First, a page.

Their declaration coincided with the campaigns ahead of Poland’s local elections and the European Parliament voting. To put in bluntly, the topic got a political momentum. The energy industry has, for the first time in many years, entered casual conversations of many Poles while featuring on the front pages of the political agendas of many parties.
Poland’s present-day debate on energy issues varies from what took place some two years ago. Each political party to run in the October 13 general election has in its agenda a plan for upgrading the domestic energy sector, and both climate change and sources of electricity became a number one topic in the mainstream media. Poland does not differ much in this respect from its German and American peers.
Unfortunately, with politics comes the increased temptation to spread populism. And this also affected the United States, where Bernie Sanders submitted his Green New Deal proposal, calling for converting the U.S. economy to 100 percent renewable energy sources (RES) by 2030.
In May 2019, a similar plan, albeit this time on Polish soil, was pushed forward by a Civic Platform politician Michał Boni. And he was not the only one to advocate for such a solution, as evidenced by Robert Biedroń’s leftwing Spring party that wants to see Poland’s economy wholly dependent on renewable energy by 2035.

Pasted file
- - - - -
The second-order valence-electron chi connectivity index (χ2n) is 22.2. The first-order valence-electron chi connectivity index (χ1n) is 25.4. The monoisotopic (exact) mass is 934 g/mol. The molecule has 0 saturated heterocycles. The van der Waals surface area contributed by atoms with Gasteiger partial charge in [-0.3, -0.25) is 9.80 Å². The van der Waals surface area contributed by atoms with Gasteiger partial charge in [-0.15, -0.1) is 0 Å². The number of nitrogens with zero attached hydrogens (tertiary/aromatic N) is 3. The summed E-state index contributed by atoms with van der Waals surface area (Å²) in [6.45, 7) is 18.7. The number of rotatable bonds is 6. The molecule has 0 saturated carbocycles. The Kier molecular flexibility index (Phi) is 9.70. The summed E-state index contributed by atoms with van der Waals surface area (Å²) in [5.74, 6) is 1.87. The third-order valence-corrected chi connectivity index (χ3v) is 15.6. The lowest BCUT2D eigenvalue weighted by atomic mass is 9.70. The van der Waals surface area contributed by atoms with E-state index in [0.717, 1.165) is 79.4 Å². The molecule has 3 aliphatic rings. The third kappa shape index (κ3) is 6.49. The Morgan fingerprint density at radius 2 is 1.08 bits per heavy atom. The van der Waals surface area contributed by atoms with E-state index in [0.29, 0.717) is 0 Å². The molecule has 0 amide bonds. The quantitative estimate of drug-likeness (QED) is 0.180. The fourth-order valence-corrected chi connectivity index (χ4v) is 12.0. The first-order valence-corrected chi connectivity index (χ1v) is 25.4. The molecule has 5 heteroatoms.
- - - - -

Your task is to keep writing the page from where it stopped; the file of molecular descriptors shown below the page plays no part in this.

Unstable energy sources
At first glance, these plans seem reasonable. So, after all, what is wrong about generating 100 percent of energy from renewable sources while abandoning coal and fossil-based electricity? But this is just impossible.
While coal-fired and nuclear power plants are capable of operating without renewables, neither wind nor photovoltaic power facilities can ensure the stability of its power system without what is called baseload generation. It is a type of power generation referred to as both stable and entirely reliant on human will. This category includes coal, gas, oil, and nuclear units.
What stands out as an excellent example of mutual interdependences is the Lithuanian experience. Following the decision to phase out its nuclear power program, two phenomena emerged in the country. It saw both a dramatic increase in electricity imports and a growth in natural gas and oil imports to satisfy the needs of the power plant. Naturally, Lithuania has begun lively efforts to develop renewable energy and is planning to build a new nuclear power facility to ensure the stability of the RES-saturated system while not letting emissions go higher due to more extensive use of conventional power plants.
Let’s look at the example of Germany. When progressively quitting nuclear solutions, Europe’s energy transformation leader found out that it is impossible to give up coal-based electricity. In consequence, Germany holds the lead in consuming brown coal, seen as least green-friendly. Surprisingly, to deal with this issue, an alternative to a baseload in the form of natural gas is being envisaged, a raw material seen as less emissive than coal yet much more than nuclear energy. For this reason, among others, Berlin is making efforts to maintain cordial ties with Moscow while currently being in the process of constructing the Nord Stream 2 energy trunkline.